In this episode I outline six reasons I have found it really helpful to keep a journal. Since downloading the Day One app it’s been easier to stick with a discipline I’ve always wanted and failed to develop.
It’s important to find the right tool for you, which for me was not pen and paper. What matters is that your tool allows you to do what you need. There is no need to find the ‘right, latest and best tool’ that the industry has to offer because there’s no such thing. Just do what works for you.
I’ve only been journaling for the past six months or so but I’ve already found that the following are a handful of the benefits that it provides. I elaborate on each one a little more within the episode of the podcast.
1. A Journal is an ideal processing tool
It gives chance to reflect and apply meaning to the events, relationships and situations we face day to day.
2. A Journal allows you to track the emotion of a situation
Our memories don’t do well with recalling emotional journeys through situations. We have emotions about the thing we remember but struggle with memories of the experience of the thing we remember. Journaling gives us chance to track how we felt.
3. Looking back at your journal is both fun and useful
It can be fun to look at your past self and read about the things that were occupying your thoughts in the past. It is useful for remembering details and the things that drift off into the abyss of unremembered events.
4. Your Journal allows you to see how and whether things resolve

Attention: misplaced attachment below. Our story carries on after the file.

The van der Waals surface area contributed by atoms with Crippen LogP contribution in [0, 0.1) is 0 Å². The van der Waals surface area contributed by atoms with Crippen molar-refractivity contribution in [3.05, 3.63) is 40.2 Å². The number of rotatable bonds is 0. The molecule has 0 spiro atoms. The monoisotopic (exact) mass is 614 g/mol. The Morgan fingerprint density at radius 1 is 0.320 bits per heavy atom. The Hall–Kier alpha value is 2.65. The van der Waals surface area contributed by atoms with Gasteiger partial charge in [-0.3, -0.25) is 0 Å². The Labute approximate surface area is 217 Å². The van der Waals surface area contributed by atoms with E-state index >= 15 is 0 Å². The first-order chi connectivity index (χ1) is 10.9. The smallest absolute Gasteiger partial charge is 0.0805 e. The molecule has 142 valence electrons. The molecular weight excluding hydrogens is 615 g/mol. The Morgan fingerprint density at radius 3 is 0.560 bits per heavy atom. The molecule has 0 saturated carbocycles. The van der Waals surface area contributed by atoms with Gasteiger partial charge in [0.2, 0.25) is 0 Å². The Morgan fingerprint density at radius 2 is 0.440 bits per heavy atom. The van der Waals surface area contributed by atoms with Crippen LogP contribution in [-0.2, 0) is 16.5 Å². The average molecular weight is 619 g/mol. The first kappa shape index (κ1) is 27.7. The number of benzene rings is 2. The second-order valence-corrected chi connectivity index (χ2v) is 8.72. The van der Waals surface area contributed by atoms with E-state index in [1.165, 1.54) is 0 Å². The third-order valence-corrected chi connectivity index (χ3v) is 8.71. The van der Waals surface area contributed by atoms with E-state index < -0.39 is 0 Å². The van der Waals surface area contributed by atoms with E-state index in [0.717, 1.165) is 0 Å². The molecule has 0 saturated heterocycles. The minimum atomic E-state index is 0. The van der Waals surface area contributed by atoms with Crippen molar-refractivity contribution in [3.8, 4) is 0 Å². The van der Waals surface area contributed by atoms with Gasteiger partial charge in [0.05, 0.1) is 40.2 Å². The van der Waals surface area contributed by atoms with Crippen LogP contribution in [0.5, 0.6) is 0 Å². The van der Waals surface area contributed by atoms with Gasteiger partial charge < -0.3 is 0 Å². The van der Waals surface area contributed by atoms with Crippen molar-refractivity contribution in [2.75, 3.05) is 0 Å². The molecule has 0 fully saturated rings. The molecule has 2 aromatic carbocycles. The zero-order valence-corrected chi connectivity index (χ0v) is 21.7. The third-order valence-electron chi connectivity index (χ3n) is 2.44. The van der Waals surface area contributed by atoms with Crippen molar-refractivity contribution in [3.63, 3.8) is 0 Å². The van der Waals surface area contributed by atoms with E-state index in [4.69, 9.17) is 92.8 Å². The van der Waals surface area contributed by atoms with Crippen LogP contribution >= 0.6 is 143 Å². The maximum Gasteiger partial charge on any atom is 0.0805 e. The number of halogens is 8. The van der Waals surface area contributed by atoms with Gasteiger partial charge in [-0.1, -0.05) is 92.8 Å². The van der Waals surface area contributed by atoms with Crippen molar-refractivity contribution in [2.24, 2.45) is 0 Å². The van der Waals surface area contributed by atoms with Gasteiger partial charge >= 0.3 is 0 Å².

Small things, and big things alike it can be difficult to see the big picture of problem through to resolution. Journalling gives us a chance to reflect on and see from a larger perspective how things work out.
5. Through your journal you notice progress and change
As humans we are brilliant at adapting to new circumstances (both positive and negative) and thought processes. We can forget the place from where we have come and so journalling has benefits to health, relationships and our state of mind because we are able to trace origins of change.
6. Writing a journal helps you to work out what and how you think about things
Writing in a journal can stimulating grounded, rational and wise respones to events and circumstances. It can gives us time and space to think through what we think about things and to reflect on why.
So those are some of the benefits I have found to keeping a journal.
Now, over to you:
What benefits have you found from keeping a journal or diary, and if you don’t why not? If you don’t currently do it, try journaling this week. Then you can feedback your experiences. What did you find easy? What did you struggle with? And, will you carry on? Leave responses in the comment section below.
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